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International Financial Liberalization, Corruption, and Economic Growth

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  • Rivera-Batiz, Francisco L

Abstract

This paper examines the effects of capital account liberalization on the long-run growth of a developing economy. A general-equilibrium, endogenous growth model is constructed in which corruption forms an integral part of the governance system of the country. By undermining the profitability of innovations, corruption lowers the rate of return to capital and reduces the rate of technological change. The impact of international financial liberalization on long-run growth in this model can be either positive or negative. A drop in growth is obtained when the level of corruption is high enough to cause domestic rates of return to capital before liberalization to drop below those in the rest of the world. In this case, liberalization generates capital outflows, which act as a constraining force on innovation, reducing the rate of technological change and lowering output growth. On the other hand, if the level of corruption is sufficiently low, the capital account liberalization will serve as a boost to the country's technical change and growth. Copyright 2001 by Blackwell Publishing Ltd.

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  • Rivera-Batiz, Francisco L, 2001. "International Financial Liberalization, Corruption, and Economic Growth," Review of International Economics, Wiley Blackwell, vol. 9(4), pages 727-737, November.
  • Handle: RePEc:bla:reviec:v:9:y:2001:i:4:p:727-37
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    Cited by:

    1. Blackburn, Keith & Forgues-Puccio, Gonzalo F., 2009. "Why is corruption less harmful in some countries than in others?," Journal of Economic Behavior & Organization, Elsevier, vol. 72(3), pages 797-810, December.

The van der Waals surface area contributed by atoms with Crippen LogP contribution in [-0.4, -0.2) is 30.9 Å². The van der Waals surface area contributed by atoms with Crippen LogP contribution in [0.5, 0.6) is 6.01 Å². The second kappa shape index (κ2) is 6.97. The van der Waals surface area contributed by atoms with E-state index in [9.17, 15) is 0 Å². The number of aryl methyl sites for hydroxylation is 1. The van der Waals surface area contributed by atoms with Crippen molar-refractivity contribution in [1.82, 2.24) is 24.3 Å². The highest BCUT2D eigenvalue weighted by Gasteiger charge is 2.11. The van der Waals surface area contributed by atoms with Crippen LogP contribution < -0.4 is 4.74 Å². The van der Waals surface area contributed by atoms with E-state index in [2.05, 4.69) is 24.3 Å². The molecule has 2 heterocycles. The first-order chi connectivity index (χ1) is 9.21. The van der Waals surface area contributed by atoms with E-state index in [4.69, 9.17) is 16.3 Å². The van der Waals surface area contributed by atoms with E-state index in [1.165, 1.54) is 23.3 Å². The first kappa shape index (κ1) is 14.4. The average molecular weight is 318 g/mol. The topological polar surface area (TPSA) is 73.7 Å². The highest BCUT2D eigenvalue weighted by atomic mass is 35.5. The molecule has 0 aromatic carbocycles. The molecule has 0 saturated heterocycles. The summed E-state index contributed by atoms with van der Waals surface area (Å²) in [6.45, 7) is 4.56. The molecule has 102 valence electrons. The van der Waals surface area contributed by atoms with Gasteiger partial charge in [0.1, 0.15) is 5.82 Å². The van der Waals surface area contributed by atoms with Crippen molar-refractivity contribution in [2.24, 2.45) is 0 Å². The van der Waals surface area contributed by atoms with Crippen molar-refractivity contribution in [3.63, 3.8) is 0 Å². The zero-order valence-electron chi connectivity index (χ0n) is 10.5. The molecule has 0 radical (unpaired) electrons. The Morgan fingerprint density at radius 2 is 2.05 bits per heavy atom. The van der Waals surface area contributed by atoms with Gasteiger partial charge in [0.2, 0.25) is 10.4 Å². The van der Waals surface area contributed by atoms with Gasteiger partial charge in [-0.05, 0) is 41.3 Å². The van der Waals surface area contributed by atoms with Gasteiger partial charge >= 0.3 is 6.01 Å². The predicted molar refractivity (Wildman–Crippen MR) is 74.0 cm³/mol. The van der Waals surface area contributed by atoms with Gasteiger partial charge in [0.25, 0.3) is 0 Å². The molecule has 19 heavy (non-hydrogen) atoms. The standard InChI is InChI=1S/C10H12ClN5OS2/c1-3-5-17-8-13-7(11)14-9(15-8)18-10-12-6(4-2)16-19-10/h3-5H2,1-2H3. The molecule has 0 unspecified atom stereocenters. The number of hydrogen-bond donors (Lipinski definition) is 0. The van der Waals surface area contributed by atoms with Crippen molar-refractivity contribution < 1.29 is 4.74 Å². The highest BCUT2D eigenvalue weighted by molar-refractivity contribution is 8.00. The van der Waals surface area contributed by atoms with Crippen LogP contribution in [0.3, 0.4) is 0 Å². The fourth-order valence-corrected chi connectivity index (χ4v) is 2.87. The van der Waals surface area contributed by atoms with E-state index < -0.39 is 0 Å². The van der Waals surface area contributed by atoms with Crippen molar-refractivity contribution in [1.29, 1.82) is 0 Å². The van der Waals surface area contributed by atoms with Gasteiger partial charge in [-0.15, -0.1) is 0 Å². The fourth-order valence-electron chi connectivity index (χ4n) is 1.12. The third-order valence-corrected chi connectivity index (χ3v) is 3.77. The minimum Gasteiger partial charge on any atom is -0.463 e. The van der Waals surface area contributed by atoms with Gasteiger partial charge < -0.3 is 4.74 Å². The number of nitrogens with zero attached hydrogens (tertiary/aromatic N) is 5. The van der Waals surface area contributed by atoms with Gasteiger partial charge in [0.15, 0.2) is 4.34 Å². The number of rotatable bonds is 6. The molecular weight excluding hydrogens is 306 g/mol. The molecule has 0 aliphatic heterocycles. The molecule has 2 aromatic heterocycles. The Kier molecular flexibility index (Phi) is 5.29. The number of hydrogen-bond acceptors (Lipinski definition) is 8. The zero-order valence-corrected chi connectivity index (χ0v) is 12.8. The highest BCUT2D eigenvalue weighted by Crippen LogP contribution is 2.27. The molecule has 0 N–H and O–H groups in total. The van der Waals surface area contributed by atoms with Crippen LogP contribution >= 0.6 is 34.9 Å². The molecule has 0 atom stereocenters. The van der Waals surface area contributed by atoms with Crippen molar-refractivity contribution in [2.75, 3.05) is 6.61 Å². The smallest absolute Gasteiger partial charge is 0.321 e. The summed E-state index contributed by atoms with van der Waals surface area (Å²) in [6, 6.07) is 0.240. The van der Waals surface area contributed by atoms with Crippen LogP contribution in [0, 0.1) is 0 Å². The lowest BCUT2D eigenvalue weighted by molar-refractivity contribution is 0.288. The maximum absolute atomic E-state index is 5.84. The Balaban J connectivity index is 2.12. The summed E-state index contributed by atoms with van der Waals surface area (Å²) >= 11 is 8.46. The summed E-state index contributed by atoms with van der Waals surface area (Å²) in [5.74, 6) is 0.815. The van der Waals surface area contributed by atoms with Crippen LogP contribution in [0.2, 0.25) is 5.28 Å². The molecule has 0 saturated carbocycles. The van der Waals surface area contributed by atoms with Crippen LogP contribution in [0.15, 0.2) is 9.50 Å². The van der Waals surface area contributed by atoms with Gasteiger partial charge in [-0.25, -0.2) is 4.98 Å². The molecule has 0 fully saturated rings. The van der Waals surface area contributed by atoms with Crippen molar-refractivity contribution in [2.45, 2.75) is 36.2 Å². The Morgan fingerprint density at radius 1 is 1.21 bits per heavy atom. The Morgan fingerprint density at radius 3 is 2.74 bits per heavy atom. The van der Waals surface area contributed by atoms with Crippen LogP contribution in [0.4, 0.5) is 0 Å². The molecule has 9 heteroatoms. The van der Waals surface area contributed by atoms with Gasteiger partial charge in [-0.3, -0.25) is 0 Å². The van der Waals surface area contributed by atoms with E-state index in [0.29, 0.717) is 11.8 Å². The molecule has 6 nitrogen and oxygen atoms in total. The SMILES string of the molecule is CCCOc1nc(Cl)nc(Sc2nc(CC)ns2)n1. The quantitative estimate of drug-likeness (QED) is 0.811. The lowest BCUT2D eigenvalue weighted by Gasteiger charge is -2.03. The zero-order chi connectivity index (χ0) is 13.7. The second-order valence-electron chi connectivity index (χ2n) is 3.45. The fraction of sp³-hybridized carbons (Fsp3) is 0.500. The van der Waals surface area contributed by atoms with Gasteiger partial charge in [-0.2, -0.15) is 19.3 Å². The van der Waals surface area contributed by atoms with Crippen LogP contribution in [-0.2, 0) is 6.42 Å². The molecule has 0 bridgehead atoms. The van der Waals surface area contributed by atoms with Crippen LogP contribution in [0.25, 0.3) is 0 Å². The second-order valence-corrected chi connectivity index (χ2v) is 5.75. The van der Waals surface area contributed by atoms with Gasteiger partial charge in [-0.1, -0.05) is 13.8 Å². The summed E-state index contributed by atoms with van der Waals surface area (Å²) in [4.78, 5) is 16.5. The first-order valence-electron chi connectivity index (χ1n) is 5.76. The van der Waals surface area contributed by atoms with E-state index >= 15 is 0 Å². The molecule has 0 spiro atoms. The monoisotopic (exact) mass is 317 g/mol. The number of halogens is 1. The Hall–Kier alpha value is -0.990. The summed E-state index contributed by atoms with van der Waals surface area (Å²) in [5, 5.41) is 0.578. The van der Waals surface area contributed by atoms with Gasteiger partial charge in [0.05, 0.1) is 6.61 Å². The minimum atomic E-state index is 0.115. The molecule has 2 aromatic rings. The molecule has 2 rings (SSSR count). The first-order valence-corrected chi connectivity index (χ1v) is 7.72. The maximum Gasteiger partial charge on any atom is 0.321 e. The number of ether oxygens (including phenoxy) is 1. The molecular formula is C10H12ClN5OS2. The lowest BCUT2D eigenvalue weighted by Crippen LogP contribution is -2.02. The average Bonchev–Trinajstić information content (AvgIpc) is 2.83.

2. Blackburn, Keith & Forgues-Puccio, Gonzalo F., 2010. "Financial liberalization, bureaucratic corruption and economic development," Journal of International Money and Finance, Elsevier, vol. 29(7), pages 1321-1339, November.
    3. Qing Liu & Ruosi Lu & Xiangjun Ma, 2015. "Corruption, Financial Resources and Exports," Review of International Economics, Wiley Blackwell, vol. 23(5), pages 1023-1043, November.
    4. Chari, Anusha & Blair Henry, Peter, 2008. "Firm-specific information and the efficiency of investment," Journal of Financial Economics, Elsevier, vol. 87(3), pages 636-655, March.
    5. Peter Henry, 2007. "Capital Account Liberalization: Theory, Evidence, and Speculation," Discussion Papers 07-004, Stanford Institute for Economic Policy Research.
    6. Luis Angeles, 2005. "Capital Account Openness and Bankruptcies," The School of Economics Discussion Paper Series 0542, Economics, The University of Manchester.
    7. Luis Angeles, "undated". "Monetary Policy and the Stock Market: Some International evidence," Working Papers 2006_13, Business School - Economics, University of Glasgow.
    8. Keith Blackburn & Niloy Bose & M. Emranul Haque, 2011. "Public Expenditures, Bureaucratic Corruption And Economic Development," Manchester School, University of Manchester, vol. 79(3), pages 405-428, June.
    9. Bertrand Venard, 2009. "Corruption in emerging countries: A matter of isomorphism," Post-Print hal-00771103, HAL.
    10. Bertrand Venard & Mohamed Hanafi, 2008. "Organizational Isomorphism and Corruption in Financial Institutions: Empirical Research in Emerging Countries," Journal of Business Ethics, Springer, vol. 81(2), pages 481-498, August.
    11. Barry Bosworth, 2005. "Managing Capital Inflows: What Have We Learned?," Papers Presented at Global Meetings of the Emerging Markets Forum 2005inflows, Emerging Markets Forum.
    12. repec:eur:ejesjr:178 is not listed on IDEAS
    13. Sionfou Seydou Coulibaly & Lewis Landry Gakpa, 2017. "The Role of Property Rights in the Relationship between Openness to International Capital Flows and Economic Growth in Sub-Saharan Africa Countries: An Estimate from Non-Stationary Panel Data," Research Papers RP_320, African Economic Research Consortium.
    14. Blackburn, Keith & Forgues-Puccio, Gonzalo F., 2006. "Financial Liberalisation, Bureaucratic Corruption and Economic," Proceedings of the German Development Economics Conference, Berlin 2006 8, Verein für Socialpolitik, Research Committee Development Economics.

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